You’ve all heard of it, dreaded it, and probably been told that it will ‘round out’ your college experience. Upperclassmen swear that weight gain is unavoidable as the typical freshman watches the scale climb from 5, 10, 15, topping 50 pounds over their starting college weight.

What is it about dorm food that is so appealing? The variety of foods you have available in the buffet lines? The unmistakable quality of university board costs? The sheer mass of quantity of food swirling around the dining hall?

With the fall semester days to hours away, it’s no wonder everyone’s running to the latest fad or diet advice. But you don’t need a rigorous exercise regimen or a crazy, fad diet. With simple preventative measures, you will never need to worry about gaining any freshman, sophomore, et al 15.

1. Eat What You Need, Not What You See

I know your dorm offers barbeque, sandwiches, pizza, burgers, Mexican, Italian and salad. But do you really need all of that on your tray? The biggest problem transitioning from high school to college life is portion size.

In high school, they glopped food—if you could call it that—into tiny squares for you to nibble at before you gave up and tossed it. Now, you have real, if not much better, food and an endless supply of trays, plates, bowls, you name it.

You control what and how much you put on your plate.

If one plate of food could get you through dinner at home, why can’t one plate at college? Of course, it isn’t just what you serve yourself, but when you serve it.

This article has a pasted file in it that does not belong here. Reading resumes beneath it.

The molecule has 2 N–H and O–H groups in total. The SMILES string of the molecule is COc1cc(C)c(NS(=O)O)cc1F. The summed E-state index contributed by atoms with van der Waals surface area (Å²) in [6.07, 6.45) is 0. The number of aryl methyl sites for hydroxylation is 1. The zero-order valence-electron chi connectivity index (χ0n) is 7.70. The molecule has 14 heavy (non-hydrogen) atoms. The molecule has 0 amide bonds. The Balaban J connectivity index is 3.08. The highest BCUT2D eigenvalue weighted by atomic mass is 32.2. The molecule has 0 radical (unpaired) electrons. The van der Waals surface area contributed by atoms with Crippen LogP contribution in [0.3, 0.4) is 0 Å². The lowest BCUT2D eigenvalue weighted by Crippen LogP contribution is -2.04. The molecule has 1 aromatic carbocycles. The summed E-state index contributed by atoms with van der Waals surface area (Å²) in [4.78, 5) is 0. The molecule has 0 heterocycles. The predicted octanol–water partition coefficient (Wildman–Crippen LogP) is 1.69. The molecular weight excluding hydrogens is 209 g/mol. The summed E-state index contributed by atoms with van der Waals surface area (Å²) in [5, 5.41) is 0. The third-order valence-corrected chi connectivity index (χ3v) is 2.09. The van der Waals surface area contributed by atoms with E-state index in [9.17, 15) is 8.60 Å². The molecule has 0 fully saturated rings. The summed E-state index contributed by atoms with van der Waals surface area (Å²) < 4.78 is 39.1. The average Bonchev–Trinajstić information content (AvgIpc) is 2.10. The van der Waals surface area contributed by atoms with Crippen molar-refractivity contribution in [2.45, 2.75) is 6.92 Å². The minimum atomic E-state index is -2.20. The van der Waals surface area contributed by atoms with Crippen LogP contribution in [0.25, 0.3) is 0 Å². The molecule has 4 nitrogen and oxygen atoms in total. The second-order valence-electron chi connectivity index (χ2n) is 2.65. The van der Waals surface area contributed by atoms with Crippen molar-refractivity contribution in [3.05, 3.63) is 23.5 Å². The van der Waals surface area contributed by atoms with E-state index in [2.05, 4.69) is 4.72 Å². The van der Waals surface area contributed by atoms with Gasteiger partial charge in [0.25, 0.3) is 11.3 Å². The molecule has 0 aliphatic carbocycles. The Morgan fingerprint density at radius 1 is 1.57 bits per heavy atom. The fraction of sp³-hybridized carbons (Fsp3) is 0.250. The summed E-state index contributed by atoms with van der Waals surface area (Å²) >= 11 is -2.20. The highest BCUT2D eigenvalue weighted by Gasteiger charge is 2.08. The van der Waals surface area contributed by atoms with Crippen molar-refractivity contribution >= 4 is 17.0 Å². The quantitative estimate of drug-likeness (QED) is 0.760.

2. “Hitting the Books” does not mean, “Ordering a Pizza”

The most important thing is not how much or even exactly what you eat; it’s when you eat it. There’s a chemical explanation with melatonin levels effecting weight loss and eating habits, etc. But to be honest, do you need every scientist in the world to tell you that eating a pizza at 1 a.m. followed by Red Bull is bad for your body? No.

Don’t eat after 10:30, if you can help it.

If you really need a kick, move around! You will be surprised by how much more energy you have from moving. The adrenaline in your body will keep you twice as awake as any shot of caffeine from soda, energy drinks or coffee. And if it doesn’t, it means that your body is too tired for that.  So get to sleep. Speaking of which—

3. Stop Studying and Hit The Sack

Remember the melatonin levels I mentioned above? They’re back!

The more sleep you get the less likely you are to gain the freshman 15.

For one, you aren’t eating! When you stay up later, you order pizza and soda: empty calories that your body cannot use to repair muscle tissue, bone loss and repair cells. And when is the only time your body gets a chance to do this? During sleep. Sleeping is also the body’s only real way of recuperating with stress.

College being more stressful is a given. Sometimes you can barely think with classes scattered about campus, extracurriculars and work. And that is exactly it. The more you feel stressed out, the more you need to sleep. Just like your mind likes to relax when it’s awake—reading a book, getting a massage, working out—your brain needs to repair the body and detoxify itself. If it can’t do this, fat stores inside your body and builds up. Chemicals that you have ingested throughout the day also begin to build and cause weight gain. One of the worst contributors to your body? Diet soda.